Recognizing Mental Illness Awareness Week 2013 with NØSTIGMAS
This week (Oct. 6-12) marks Mental Illness Awareness Week and I was thrilled to take part in a unique event
hosted by the global non-profit organization, NØSTIGMAS. I learned about NØSTIGMAS shortly after we launched this blog and was really moved by their efforts to raise awareness and erase the stigmas of suicide and mental illness. They collect and share stories of hope and inspiration to help educate the general public about mental health issues and those affected by mental illness. They provide access to no-cost resources like peer-to-peer connections, support systems and education to promote mental wellness and prevent suicide.
On Wednesday evening, NØSTIGMAS held a really interesting “Tea & Wellness Workshop” at Adagio Teas in downtown Chicago. I was immediately intrigued for a few reasons. For one, I have opened up to traditional and alternative forms of healing and coping since my dad died. From regular counseling to support groups and meditation to acupuncture, I’ve taken advantage of the benefits each of these channels offer me in my personal growth since the loss. Additionally, I know that tea offers a variety of healing properties, so I have actually
started to buy and drink more tea. I’m embarrassed to say I have a drawer full of no less than a dozen types of tea at work. I keep buying in hopes that the right flavor might help me avoid an afternoon snack attack or that it will calm me in moments of stress. And lastly, I was excited to meet the people behind NØSTIGMAS because I have made it a priority to advocate for support for those who have lost a loved one to suicide and help eliminate the associated stigmas.
At first thought, tea is just another beverage, right? It’s actually the most-consumed beverage in the world. This is just one of the many things I learned from Taylor, our tea specialist. However, trailing behind the rest of the globe, the U.S. doesn’t really have a tea culture. We’re more interested in the immediate gratification of coffee, soda, energy drinks or alcohol that aligns with our fast-paced society. One of the major reasons tea has permeated other regions – like Europe and Asia, is because people trust in its healing properties. Ok, so, what does this have to do with anyone reading this post? I think that everyone could benefit from carving out time in their day to “treat” or be kind to themselves – especially those who have experienced something as traumatic as a suicide. Tea might not be “it” for you. But, it could potentially deliver some of the very things we need to heal – a means to relax and de-stress. It’s not just smoke and mirrors. Tea contains the amino acid, Theanine, which has been found to treat anxiety and elevated blood pressure. Taking time to sip a cup of tea can help to control the release of the stress hormone cortisol in the brain to encourage a reduction in our mental and physical stress. Dr. Oz has shared his favorite teas for relaxation.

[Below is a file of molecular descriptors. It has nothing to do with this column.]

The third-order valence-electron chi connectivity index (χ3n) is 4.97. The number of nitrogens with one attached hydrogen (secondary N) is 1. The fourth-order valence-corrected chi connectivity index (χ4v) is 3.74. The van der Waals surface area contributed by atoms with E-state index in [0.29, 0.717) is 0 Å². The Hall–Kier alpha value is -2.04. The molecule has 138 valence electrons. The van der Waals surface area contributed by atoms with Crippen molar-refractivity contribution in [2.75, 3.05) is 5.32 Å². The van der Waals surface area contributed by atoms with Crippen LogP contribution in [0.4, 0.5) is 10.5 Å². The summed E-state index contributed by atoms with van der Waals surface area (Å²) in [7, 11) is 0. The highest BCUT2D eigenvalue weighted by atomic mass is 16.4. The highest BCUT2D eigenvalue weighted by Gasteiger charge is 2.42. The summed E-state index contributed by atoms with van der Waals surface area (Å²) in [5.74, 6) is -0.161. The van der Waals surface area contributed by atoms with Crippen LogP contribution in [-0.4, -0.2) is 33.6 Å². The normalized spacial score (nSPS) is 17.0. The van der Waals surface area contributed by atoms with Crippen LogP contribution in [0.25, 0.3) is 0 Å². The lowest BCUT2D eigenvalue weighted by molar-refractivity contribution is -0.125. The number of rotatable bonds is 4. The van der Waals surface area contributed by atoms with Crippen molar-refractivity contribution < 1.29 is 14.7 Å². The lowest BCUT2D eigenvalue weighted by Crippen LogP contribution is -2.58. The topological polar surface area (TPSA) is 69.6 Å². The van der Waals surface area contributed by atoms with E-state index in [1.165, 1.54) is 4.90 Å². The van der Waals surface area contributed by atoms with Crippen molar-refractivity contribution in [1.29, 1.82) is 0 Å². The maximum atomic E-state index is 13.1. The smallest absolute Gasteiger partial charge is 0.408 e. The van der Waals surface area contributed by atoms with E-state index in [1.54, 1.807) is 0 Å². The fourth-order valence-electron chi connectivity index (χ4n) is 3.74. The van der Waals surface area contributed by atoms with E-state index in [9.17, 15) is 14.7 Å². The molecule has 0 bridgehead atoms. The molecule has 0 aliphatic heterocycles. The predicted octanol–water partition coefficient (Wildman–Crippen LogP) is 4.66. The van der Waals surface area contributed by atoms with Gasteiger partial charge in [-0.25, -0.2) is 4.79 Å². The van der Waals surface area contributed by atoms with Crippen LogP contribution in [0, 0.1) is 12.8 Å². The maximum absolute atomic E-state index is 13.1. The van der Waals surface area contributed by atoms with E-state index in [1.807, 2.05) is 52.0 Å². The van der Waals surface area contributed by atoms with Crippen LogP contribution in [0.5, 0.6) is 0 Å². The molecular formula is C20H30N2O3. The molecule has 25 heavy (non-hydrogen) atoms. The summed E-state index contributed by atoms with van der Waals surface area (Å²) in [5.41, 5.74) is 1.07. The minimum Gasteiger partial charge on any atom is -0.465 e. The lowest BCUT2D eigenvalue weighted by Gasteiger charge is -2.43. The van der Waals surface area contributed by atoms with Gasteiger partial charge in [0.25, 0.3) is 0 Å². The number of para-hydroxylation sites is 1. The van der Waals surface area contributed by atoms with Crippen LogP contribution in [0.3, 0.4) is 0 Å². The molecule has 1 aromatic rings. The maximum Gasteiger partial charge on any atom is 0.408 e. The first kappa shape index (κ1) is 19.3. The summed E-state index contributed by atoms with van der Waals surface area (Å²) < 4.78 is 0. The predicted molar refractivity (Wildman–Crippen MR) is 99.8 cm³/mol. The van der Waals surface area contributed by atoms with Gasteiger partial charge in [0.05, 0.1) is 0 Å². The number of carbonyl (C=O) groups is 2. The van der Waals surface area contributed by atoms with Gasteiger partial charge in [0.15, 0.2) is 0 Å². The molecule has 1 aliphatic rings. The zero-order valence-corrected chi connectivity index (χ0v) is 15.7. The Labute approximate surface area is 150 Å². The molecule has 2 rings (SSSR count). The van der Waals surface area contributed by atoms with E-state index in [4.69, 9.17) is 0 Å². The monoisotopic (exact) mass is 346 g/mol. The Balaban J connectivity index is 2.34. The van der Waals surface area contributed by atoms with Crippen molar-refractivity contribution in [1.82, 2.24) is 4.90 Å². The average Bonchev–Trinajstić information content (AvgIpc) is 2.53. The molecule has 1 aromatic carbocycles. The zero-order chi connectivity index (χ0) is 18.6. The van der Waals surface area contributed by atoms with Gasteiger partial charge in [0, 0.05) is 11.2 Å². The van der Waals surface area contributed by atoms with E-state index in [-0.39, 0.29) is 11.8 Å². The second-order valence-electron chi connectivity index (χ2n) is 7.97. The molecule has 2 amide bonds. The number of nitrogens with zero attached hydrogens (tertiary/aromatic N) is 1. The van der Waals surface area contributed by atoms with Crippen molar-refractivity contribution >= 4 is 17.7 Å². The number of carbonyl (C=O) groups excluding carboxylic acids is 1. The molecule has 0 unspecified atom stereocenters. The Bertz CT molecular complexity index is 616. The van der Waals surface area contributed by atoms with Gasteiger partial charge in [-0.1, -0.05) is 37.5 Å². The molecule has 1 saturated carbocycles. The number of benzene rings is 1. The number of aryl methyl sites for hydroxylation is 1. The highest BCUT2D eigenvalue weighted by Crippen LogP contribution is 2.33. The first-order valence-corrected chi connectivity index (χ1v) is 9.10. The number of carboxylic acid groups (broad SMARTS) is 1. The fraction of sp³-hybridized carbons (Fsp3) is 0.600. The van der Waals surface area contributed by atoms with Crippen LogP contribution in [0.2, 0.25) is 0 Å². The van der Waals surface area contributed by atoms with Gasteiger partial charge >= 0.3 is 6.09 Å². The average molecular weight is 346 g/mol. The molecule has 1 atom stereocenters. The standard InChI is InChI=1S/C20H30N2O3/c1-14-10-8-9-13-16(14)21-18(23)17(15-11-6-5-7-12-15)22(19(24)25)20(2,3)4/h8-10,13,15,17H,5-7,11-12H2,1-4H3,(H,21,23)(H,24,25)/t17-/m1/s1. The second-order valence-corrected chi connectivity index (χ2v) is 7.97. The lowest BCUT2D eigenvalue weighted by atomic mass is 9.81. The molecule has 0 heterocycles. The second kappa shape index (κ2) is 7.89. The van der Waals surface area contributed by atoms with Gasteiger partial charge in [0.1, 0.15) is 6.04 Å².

I have mentioned before that my dad’s suicide led to my own feelings of anxiety and depression, which I’ve worked really hard to navigate. Tea won’t be the be-all, end-all of my healing, but it’s just one of the many “tools” I am using in my life after losing him. Until recently, I pictured tea as something that sat in a wrapper in a box on my office kitchen shelf. But, as I got out and started to explore real tea shops, like Adagio, Teavana or David’s, I was taken aback at the multitude of flavors and varieties. From low-to-highly caffeinated and with flavors like birthday cake, apple cinnamon or vanilla, you might be surprised to learn that your taste buds (and mind) are more open to tea than you once thought. I encourage you to visit a store like this sometime soon to do your own taste tests!
But, more importantly, as we take time to understand more about mental wellness and ways we can honor our loved ones and support ourselves, I hope you will also continue to explore those interests that make YOU feel really good. We are all entitled to that in our grief journeys.
The next “big” day coming up is International Survivors of Suicide Day, November 23, 2013.